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On The Road at Last
January 24, 2006


Next stop: Pluto! AV-010 and New Horizons roll out to the pad a few days before launch.

(Click on the image for a larger version.)

New Horizons is en route to Pluto. I was told at a post-launch party down in Cocoa Beach that our launch came five years to the day from the date NASA released the Pluto-Kuiper Belt mission Announcement of Opportunity (AO) that resulted in our selection to build and launch New Horizons. Amazing!

Even more amazing, given all the political and technical hurdles, we managed to launch onto the earliest-arrival flight time trajectory we could have possibly launched onto — just 9.5 years, from Earth to Pluto. As you know, we faced possible arrival times as late as 2020 for launches even a few weeks late and as late as 2021 if we had slipped to a 2007 launch. What a team of dedicated, hard working people can do when they have a challenge is just magic. And the New Horizons team is magic.

Now that we are launched and safely on our way, we know that our journey will take precisely 3462.7 days, i.e., from 19:00 UTC on Jan, 19, 2006, to 12:00 UTC July 14, 2015, to reach Pluto. Encounter science operations will begin about 150 days before we reach Pluto.


New Horizons is headed to Jupiter and was at this position outbound yesterday.
(Click on the image for a larger version.)

As I write this, on flight day 4, we have roughly 0.1% of the journey behind us. In those four days, the spacecraft team has been conducting subsystem checkouts and designing the trajectory correction maneuvers planned to trim up our route of flight to the precise aim point 2.5 million kilometers from Jupiter, at approximately 05:41 UTC on Feb. 28, 2007.

On Sunday, we completed the spacecraft's planned spin down to 5 RPM (it was 68 RPM for the STAR-48 firing, and 19.2 RPM after an open-loop burn on launch day). Once we did that, we did the initial star tracker turn-on. Until the star-tracker is fully operational, we're still relying on the Sun sensors and Inertial Measurement Units (IMUs) for attitude reference - both of which performed very well.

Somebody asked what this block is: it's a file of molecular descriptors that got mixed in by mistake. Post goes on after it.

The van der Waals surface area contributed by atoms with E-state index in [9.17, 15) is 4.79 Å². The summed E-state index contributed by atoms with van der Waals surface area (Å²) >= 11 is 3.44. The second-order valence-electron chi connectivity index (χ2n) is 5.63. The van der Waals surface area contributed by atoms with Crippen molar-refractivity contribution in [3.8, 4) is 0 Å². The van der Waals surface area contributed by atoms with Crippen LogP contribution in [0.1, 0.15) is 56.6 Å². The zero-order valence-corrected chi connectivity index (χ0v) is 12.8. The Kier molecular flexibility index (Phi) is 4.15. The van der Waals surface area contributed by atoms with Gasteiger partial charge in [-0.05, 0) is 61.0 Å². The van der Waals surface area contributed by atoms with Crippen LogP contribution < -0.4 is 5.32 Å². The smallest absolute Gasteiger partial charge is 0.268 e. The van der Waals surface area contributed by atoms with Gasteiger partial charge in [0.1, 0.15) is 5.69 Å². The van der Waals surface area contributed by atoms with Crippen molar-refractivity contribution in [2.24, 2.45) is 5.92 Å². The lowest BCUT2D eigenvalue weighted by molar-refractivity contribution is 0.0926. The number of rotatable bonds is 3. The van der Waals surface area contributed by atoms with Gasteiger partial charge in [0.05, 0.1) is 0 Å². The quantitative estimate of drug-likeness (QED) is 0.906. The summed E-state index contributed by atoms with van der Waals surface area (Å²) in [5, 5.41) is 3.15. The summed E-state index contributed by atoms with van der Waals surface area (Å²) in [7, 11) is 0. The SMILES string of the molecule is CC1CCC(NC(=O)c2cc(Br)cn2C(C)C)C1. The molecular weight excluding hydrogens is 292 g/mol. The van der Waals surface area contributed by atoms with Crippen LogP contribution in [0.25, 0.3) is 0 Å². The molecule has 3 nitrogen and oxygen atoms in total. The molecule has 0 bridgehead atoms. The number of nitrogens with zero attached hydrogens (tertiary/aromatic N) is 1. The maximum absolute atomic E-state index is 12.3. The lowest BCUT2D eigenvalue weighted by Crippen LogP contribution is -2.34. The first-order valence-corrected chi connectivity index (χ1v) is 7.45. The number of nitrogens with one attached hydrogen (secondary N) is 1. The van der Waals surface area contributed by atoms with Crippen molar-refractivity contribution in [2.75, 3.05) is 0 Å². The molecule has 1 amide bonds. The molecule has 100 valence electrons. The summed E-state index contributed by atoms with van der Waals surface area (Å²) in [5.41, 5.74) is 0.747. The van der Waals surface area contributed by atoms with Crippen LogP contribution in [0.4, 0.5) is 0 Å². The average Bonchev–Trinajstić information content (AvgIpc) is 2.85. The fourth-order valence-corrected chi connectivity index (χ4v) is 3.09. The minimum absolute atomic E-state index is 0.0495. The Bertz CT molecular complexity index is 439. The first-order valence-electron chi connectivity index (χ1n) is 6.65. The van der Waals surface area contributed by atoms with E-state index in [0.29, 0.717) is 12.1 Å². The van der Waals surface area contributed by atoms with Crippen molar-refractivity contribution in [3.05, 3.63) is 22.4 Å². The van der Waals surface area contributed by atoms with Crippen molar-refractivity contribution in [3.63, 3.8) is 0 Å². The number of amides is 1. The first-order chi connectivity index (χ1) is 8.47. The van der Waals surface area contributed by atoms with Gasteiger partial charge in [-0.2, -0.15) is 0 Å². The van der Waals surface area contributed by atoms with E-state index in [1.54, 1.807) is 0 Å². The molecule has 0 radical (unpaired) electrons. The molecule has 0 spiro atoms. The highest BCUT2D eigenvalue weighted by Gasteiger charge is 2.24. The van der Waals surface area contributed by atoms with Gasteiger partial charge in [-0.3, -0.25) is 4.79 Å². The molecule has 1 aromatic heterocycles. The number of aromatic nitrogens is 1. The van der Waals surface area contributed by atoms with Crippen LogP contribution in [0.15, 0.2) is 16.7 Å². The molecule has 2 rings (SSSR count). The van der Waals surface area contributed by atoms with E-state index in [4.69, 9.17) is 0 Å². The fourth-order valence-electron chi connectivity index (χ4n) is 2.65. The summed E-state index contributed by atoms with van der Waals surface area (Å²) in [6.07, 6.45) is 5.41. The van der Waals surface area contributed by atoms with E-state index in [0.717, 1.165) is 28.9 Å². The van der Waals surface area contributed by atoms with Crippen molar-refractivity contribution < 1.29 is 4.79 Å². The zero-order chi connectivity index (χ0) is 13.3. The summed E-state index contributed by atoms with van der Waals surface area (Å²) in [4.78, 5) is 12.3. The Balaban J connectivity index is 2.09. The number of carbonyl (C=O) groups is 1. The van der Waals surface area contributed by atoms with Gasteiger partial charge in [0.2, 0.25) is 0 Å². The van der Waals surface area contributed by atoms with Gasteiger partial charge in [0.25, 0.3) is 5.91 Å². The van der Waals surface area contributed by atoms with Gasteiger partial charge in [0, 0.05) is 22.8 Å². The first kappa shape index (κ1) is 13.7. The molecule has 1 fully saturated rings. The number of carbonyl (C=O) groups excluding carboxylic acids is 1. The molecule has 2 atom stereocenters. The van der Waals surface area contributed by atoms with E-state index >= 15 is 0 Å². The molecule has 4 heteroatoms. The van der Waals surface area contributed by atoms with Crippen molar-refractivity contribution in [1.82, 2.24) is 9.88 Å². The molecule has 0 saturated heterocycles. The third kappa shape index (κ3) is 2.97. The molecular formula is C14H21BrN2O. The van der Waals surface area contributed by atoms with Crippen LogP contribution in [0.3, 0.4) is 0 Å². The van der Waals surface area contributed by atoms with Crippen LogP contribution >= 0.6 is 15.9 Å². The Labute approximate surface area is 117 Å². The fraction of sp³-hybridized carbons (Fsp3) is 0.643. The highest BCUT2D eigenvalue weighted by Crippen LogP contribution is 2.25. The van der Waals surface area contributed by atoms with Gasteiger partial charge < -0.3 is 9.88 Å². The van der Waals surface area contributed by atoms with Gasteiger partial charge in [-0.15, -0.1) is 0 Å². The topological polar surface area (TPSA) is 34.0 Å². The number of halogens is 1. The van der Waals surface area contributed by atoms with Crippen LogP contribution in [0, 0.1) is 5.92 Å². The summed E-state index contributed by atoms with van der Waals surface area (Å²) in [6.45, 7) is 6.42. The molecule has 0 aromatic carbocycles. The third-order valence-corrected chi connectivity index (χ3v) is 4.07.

Because of the extremely accurate launch our Atlas V/STAR-48 launcher combination provided, we only need to provide an 18 meter-per-second correction in order to thread that needle at Jupiter. Pre-launch predicts had allowed for maneuvers 5 to 10 times that size. We're all very happy to only have a small correction to make, since this saves propellant for future science mission use. The 18 m/sec correction is planned to be conducted in two parts: a 5 m/sec increment on Jan. 28 and a 13.3 m/sec increment on Jan. 30. We split the maneuvering into two parts to calibrate our propulsion system with a small first burn before going for the majority of the correction. This strategy will allow us to thread the needle more accurately than a single larger burn would have.

A couple of other tidbits you may be interested in:

We're beginning to think seriously now about specific planning for Jupiter, and I will have more to say about that soon. In the meantime, enjoy the images below.

-- Alan Stern


From one horizon to another: New Horizons leaves Mother Earth.
(Click on the image for a larger version.)

Growing up with New Horizons in mind: Kids celebrate as New Horizons ascends on Jan. 19, 2006.
(Florida Today photo; click here for a larger image.)